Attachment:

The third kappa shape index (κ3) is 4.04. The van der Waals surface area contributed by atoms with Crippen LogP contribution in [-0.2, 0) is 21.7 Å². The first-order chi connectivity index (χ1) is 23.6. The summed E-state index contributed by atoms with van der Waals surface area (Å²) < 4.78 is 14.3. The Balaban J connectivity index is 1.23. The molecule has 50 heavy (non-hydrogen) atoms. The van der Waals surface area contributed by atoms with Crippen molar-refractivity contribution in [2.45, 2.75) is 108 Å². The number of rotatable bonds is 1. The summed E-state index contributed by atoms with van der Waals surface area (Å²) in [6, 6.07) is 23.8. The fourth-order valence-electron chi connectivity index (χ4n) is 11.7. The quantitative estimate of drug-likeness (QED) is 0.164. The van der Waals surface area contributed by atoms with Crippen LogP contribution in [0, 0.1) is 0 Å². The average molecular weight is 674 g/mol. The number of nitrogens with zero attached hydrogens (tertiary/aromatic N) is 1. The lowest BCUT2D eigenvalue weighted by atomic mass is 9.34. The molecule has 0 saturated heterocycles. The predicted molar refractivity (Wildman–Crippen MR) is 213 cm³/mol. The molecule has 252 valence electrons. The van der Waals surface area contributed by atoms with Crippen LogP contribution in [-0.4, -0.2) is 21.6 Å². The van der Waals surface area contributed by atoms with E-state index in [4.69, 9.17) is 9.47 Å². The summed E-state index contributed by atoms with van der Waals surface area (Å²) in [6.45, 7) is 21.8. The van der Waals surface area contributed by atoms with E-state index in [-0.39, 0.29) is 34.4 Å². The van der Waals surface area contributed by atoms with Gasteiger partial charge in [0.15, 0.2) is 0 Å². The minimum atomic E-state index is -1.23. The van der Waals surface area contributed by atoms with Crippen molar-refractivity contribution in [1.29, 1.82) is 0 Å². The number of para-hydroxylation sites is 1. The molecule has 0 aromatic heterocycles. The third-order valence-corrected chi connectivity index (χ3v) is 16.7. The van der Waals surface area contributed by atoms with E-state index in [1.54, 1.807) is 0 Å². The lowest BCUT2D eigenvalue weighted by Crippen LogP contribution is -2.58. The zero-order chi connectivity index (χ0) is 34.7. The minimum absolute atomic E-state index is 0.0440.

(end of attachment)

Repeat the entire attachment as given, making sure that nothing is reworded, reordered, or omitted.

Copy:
The third kappa shape index (κ3) is 4.04. The van der Waals surface area contributed by atoms with Crippen LogP contribution in [-0.2, 0) is 21.7 Å². The first-order chi connectivity index (χ1) is 23.6. The summed E-state index contributed by atoms with van der Waals surface area (Å²) < 4.78 is 14.3. The Balaban J connectivity index is 1.23. The molecule has 50 heavy (non-hydrogen) atoms. The van der Waals surface area contributed by atoms with Crippen molar-refractivity contribution in [2.45, 2.75) is 108 Å². The number of rotatable bonds is 1. The summed E-state index contributed by atoms with van der Waals surface area (Å²) in [6, 6.07) is 23.8. The fourth-order valence-electron chi connectivity index (χ4n) is 11.7. The quantitative estimate of drug-likeness (QED) is 0.164. The van der Waals surface area contributed by atoms with Crippen LogP contribution in [0, 0.1) is 0 Å². The average molecular weight is 674 g/mol. The number of nitrogens with zero attached hydrogens (tertiary/aromatic N) is 1. The lowest BCUT2D eigenvalue weighted by atomic mass is 9.34. The molecule has 0 saturated heterocycles. The predicted molar refractivity (Wildman–Crippen MR) is 213 cm³/mol. The molecule has 252 valence electrons. The van der Waals surface area contributed by atoms with Crippen LogP contribution in [-0.4, -0.2) is 21.6 Å². The van der Waals surface area contributed by atoms with E-state index in [4.69, 9.17) is 9.47 Å². The summed E-state index contributed by atoms with van der Waals surface area (Å²) in [6.45, 7) is 21.8. The van der Waals surface area contributed by atoms with E-state index in [-0.39, 0.29) is 34.4 Å². The van der Waals surface area contributed by atoms with Gasteiger partial charge in [0.15, 0.2) is 0 Å². The minimum atomic E-state index is -1.23. The van der Waals surface area contributed by atoms with Crippen molar-refractivity contribution in [1.29, 1.82) is 0 Å². The number of para-hydroxylation sites is 1. The molecule has 0 aromatic heterocycles. The third-order valence-corrected chi connectivity index (χ3v) is 16.7. The van der Waals surface area contributed by atoms with E-state index in [1.54, 1.807) is 0 Å². The lowest BCUT2D eigenvalue weighted by Crippen LogP contribution is -2.58. The zero-order chi connectivity index (χ0) is 34.7. The minimum absolute atomic E-state index is 0.0440.